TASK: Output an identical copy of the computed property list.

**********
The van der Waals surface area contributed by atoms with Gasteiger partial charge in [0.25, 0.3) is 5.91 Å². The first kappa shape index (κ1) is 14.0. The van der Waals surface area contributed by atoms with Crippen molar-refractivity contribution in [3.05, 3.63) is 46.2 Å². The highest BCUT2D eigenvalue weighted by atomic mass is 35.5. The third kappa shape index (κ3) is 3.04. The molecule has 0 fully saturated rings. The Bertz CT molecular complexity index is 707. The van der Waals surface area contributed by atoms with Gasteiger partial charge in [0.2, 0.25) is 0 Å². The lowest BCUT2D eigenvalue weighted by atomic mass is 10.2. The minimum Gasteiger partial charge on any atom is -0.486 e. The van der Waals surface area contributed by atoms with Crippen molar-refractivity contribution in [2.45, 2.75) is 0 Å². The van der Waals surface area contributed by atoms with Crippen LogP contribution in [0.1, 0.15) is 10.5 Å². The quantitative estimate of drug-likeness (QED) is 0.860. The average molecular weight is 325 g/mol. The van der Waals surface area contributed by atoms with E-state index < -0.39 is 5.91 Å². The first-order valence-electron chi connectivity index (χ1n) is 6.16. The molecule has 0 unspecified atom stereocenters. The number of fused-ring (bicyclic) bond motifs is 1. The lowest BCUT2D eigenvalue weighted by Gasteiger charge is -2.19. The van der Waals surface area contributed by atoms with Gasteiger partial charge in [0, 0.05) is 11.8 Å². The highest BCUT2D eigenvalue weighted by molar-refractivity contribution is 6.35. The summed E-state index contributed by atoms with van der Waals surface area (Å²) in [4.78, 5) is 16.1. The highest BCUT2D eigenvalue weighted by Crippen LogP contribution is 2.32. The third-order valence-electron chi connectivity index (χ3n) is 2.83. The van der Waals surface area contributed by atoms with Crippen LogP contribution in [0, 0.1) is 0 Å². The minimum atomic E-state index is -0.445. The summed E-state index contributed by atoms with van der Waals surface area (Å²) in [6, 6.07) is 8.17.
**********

The van der Waals surface area contributed by atoms with Gasteiger partial charge in [0.25, 0.3) is 5.91 Å². The first kappa shape index (κ1) is 14.0. The van der Waals surface area contributed by atoms with Crippen molar-refractivity contribution in [3.05, 3.63) is 46.2 Å². The highest BCUT2D eigenvalue weighted by atomic mass is 35.5. The third kappa shape index (κ3) is 3.04. The molecule has 0 fully saturated rings. The Bertz CT molecular complexity index is 707. The van der Waals surface area contributed by atoms with Gasteiger partial charge in [0.2, 0.25) is 0 Å². The lowest BCUT2D eigenvalue weighted by atomic mass is 10.2. The minimum Gasteiger partial charge on any atom is -0.486 e. The van der Waals surface area contributed by atoms with Crippen molar-refractivity contribution in [2.45, 2.75) is 0 Å². The van der Waals surface area contributed by atoms with Crippen LogP contribution in [0.1, 0.15) is 10.5 Å². The quantitative estimate of drug-likeness (QED) is 0.860. The average molecular weight is 325 g/mol. The van der Waals surface area contributed by atoms with E-state index < -0.39 is 5.91 Å². The first-order valence-electron chi connectivity index (χ1n) is 6.16. The molecule has 0 unspecified atom stereocenters. The number of fused-ring (bicyclic) bond motifs is 1. The lowest BCUT2D eigenvalue weighted by Gasteiger charge is -2.19. The van der Waals surface area contributed by atoms with Gasteiger partial charge in [0, 0.05) is 11.8 Å². The highest BCUT2D eigenvalue weighted by molar-refractivity contribution is 6.35. The summed E-state index contributed by atoms with van der Waals surface area (Å²) in [4.78, 5) is 16.1. The highest BCUT2D eigenvalue weighted by Crippen LogP contribution is 2.32. The third-order valence-electron chi connectivity index (χ3n) is 2.83. The van der Waals surface area contributed by atoms with Crippen LogP contribution in [0, 0.1) is 0 Å². The minimum atomic E-state index is -0.445. The summed E-state index contributed by atoms with van der Waals surface area (Å²) in [6, 6.07) is 8.17.